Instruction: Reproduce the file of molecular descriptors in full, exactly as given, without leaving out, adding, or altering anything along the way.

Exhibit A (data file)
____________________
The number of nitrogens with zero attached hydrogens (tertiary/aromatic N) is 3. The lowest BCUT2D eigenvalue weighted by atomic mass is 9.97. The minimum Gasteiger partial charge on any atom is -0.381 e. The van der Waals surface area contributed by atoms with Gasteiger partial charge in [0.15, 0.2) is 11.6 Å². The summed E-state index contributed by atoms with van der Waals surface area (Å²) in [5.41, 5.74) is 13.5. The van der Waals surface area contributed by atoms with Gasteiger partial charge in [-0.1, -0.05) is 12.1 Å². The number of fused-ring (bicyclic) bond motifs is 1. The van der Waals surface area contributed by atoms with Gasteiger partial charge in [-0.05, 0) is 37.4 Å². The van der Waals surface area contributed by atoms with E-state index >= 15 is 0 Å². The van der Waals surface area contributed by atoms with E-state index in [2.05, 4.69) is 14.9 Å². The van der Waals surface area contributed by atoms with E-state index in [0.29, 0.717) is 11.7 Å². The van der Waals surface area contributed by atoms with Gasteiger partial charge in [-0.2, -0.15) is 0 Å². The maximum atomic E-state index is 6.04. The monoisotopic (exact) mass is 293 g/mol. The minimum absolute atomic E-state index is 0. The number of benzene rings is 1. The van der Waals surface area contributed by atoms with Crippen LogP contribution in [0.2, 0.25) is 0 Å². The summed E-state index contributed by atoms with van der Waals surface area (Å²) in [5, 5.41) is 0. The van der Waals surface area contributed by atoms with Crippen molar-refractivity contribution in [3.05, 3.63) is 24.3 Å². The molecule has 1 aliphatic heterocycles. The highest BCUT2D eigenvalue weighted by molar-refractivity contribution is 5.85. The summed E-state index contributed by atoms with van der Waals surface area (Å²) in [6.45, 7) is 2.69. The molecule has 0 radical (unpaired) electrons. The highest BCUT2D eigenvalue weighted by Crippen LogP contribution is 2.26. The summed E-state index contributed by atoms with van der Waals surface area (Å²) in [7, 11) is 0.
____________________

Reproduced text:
The number of nitrogens with zero attached hydrogens (tertiary/aromatic N) is 3. The lowest BCUT2D eigenvalue weighted by atomic mass is 9.97. The minimum Gasteiger partial charge on any atom is -0.381 e. The van der Waals surface area contributed by atoms with Gasteiger partial charge in [0.15, 0.2) is 11.6 Å². The summed E-state index contributed by atoms with van der Waals surface area (Å²) in [5.41, 5.74) is 13.5. The van der Waals surface area contributed by atoms with Gasteiger partial charge in [-0.1, -0.05) is 12.1 Å². The number of fused-ring (bicyclic) bond motifs is 1. The van der Waals surface area contributed by atoms with Gasteiger partial charge in [-0.05, 0) is 37.4 Å². The van der Waals surface area contributed by atoms with E-state index >= 15 is 0 Å². The van der Waals surface area contributed by atoms with E-state index in [2.05, 4.69) is 14.9 Å². The van der Waals surface area contributed by atoms with E-state index in [0.29, 0.717) is 11.7 Å². The van der Waals surface area contributed by atoms with Gasteiger partial charge in [-0.2, -0.15) is 0 Å². The maximum atomic E-state index is 6.04. The monoisotopic (exact) mass is 293 g/mol. The minimum absolute atomic E-state index is 0. The number of benzene rings is 1. The van der Waals surface area contributed by atoms with Crippen LogP contribution in [0.2, 0.25) is 0 Å². The summed E-state index contributed by atoms with van der Waals surface area (Å²) in [5, 5.41) is 0. The van der Waals surface area contributed by atoms with Crippen molar-refractivity contribution in [3.05, 3.63) is 24.3 Å². The molecule has 1 aliphatic heterocycles. The highest BCUT2D eigenvalue weighted by molar-refractivity contribution is 5.85. The summed E-state index contributed by atoms with van der Waals surface area (Å²) in [6.45, 7) is 2.69. The molecule has 0 radical (unpaired) electrons. The highest BCUT2D eigenvalue weighted by Crippen LogP contribution is 2.26. The summed E-state index contributed by atoms with van der Waals surface area (Å²) in [7, 11) is 0.